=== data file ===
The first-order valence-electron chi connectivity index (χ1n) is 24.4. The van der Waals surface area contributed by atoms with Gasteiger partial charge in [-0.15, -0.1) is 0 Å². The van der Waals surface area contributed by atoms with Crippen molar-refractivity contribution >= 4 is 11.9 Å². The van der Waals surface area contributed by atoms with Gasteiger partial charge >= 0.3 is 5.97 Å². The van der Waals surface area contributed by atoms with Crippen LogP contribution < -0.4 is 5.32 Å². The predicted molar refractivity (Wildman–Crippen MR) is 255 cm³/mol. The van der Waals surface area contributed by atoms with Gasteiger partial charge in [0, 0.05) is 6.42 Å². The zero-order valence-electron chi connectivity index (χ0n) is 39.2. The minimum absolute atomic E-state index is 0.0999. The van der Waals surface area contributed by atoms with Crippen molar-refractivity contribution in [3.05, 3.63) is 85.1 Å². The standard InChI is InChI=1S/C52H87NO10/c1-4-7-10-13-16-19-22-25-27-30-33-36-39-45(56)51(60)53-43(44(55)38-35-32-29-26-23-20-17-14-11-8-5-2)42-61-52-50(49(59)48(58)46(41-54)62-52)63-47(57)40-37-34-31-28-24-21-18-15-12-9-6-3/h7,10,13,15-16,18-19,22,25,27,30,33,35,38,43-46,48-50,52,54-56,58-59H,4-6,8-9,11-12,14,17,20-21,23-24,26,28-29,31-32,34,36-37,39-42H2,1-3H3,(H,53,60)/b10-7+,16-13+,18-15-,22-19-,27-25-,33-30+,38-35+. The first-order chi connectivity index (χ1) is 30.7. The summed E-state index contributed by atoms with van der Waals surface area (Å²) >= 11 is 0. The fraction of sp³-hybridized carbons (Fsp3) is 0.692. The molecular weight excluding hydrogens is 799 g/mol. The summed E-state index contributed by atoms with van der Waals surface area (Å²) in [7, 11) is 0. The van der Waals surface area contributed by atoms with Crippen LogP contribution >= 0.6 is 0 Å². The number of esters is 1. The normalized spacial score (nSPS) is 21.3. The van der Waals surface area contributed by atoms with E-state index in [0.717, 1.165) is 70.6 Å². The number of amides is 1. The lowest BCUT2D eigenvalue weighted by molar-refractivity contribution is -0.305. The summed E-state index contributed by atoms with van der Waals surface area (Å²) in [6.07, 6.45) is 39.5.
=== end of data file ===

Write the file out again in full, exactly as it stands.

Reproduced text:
The first-order valence-electron chi connectivity index (χ1n) is 24.4. The van der Waals surface area contributed by atoms with Gasteiger partial charge in [-0.15, -0.1) is 0 Å². The van der Waals surface area contributed by atoms with Crippen molar-refractivity contribution >= 4 is 11.9 Å². The van der Waals surface area contributed by atoms with Gasteiger partial charge >= 0.3 is 5.97 Å². The van der Waals surface area contributed by atoms with Crippen LogP contribution < -0.4 is 5.32 Å². The predicted molar refractivity (Wildman–Crippen MR) is 255 cm³/mol. The van der Waals surface area contributed by atoms with Gasteiger partial charge in [0, 0.05) is 6.42 Å². The zero-order valence-electron chi connectivity index (χ0n) is 39.2. The minimum absolute atomic E-state index is 0.0999. The van der Waals surface area contributed by atoms with Crippen molar-refractivity contribution in [3.05, 3.63) is 85.1 Å². The standard InChI is InChI=1S/C52H87NO10/c1-4-7-10-13-16-19-22-25-27-30-33-36-39-45(56)51(60)53-43(44(55)38-35-32-29-26-23-20-17-14-11-8-5-2)42-61-52-50(49(59)48(58)46(41-54)62-52)63-47(57)40-37-34-31-28-24-21-18-15-12-9-6-3/h7,10,13,15-16,18-19,22,25,27,30,33,35,38,43-46,48-50,52,54-56,58-59H,4-6,8-9,11-12,14,17,20-21,23-24,26,28-29,31-32,34,36-37,39-42H2,1-3H3,(H,53,60)/b10-7+,16-13+,18-15-,22-19-,27-25-,33-30+,38-35+. The first-order chi connectivity index (χ1) is 30.7. The summed E-state index contributed by atoms with van der Waals surface area (Å²) >= 11 is 0. The fraction of sp³-hybridized carbons (Fsp3) is 0.692. The molecular weight excluding hydrogens is 799 g/mol. The summed E-state index contributed by atoms with van der Waals surface area (Å²) in [7, 11) is 0. The van der Waals surface area contributed by atoms with Crippen LogP contribution >= 0.6 is 0 Å². The number of esters is 1. The normalized spacial score (nSPS) is 21.3. The van der Waals surface area contributed by atoms with E-state index in [0.717, 1.165) is 70.6 Å². The number of amides is 1. The lowest BCUT2D eigenvalue weighted by molar-refractivity contribution is -0.305. The summed E-state index contributed by atoms with van der Waals surface area (Å²) in [6.07, 6.45) is 39.5.